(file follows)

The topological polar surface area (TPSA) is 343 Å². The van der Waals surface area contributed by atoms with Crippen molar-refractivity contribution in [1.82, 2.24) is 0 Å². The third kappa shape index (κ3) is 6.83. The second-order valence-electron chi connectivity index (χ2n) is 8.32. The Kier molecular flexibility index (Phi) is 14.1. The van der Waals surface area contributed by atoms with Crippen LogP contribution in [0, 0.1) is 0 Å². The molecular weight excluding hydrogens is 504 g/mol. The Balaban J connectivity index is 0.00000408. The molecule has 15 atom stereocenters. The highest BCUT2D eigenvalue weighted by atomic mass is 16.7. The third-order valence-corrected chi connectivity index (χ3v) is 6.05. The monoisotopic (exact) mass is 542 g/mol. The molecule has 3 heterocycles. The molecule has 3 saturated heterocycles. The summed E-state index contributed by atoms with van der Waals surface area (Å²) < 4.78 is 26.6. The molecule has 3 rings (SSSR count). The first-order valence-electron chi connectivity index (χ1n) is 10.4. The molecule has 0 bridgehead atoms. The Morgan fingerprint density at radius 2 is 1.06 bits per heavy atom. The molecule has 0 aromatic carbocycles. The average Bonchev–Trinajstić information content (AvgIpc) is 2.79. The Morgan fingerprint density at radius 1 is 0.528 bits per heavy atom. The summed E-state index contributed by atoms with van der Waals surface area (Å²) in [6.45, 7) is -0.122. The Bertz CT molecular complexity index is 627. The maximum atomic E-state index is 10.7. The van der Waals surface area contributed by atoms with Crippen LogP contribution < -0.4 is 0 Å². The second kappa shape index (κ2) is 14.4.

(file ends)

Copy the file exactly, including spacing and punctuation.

The topological polar surface area (TPSA) is 343 Å². The van der Waals surface area contributed by atoms with Crippen molar-refractivity contribution in [1.82, 2.24) is 0 Å². The third kappa shape index (κ3) is 6.83. The second-order valence-electron chi connectivity index (χ2n) is 8.32. The Kier molecular flexibility index (Phi) is 14.1. The van der Waals surface area contributed by atoms with Crippen LogP contribution in [0, 0.1) is 0 Å². The molecular weight excluding hydrogens is 504 g/mol. The Balaban J connectivity index is 0.00000408. The molecule has 15 atom stereocenters. The highest BCUT2D eigenvalue weighted by atomic mass is 16.7. The third-order valence-corrected chi connectivity index (χ3v) is 6.05. The monoisotopic (exact) mass is 542 g/mol. The molecule has 3 heterocycles. The molecule has 3 saturated heterocycles. The summed E-state index contributed by atoms with van der Waals surface area (Å²) < 4.78 is 26.6. The molecule has 3 rings (SSSR count). The first-order valence-electron chi connectivity index (χ1n) is 10.4. The molecule has 0 bridgehead atoms. The Morgan fingerprint density at radius 2 is 1.06 bits per heavy atom. The molecule has 0 aromatic carbocycles. The average Bonchev–Trinajstić information content (AvgIpc) is 2.79. The Morgan fingerprint density at radius 1 is 0.528 bits per heavy atom. The summed E-state index contributed by atoms with van der Waals surface area (Å²) in [6.45, 7) is -0.122. The Bertz CT molecular complexity index is 627. The maximum atomic E-state index is 10.7. The van der Waals surface area contributed by atoms with Crippen LogP contribution < -0.4 is 0 Å². The second kappa shape index (κ2) is 14.4.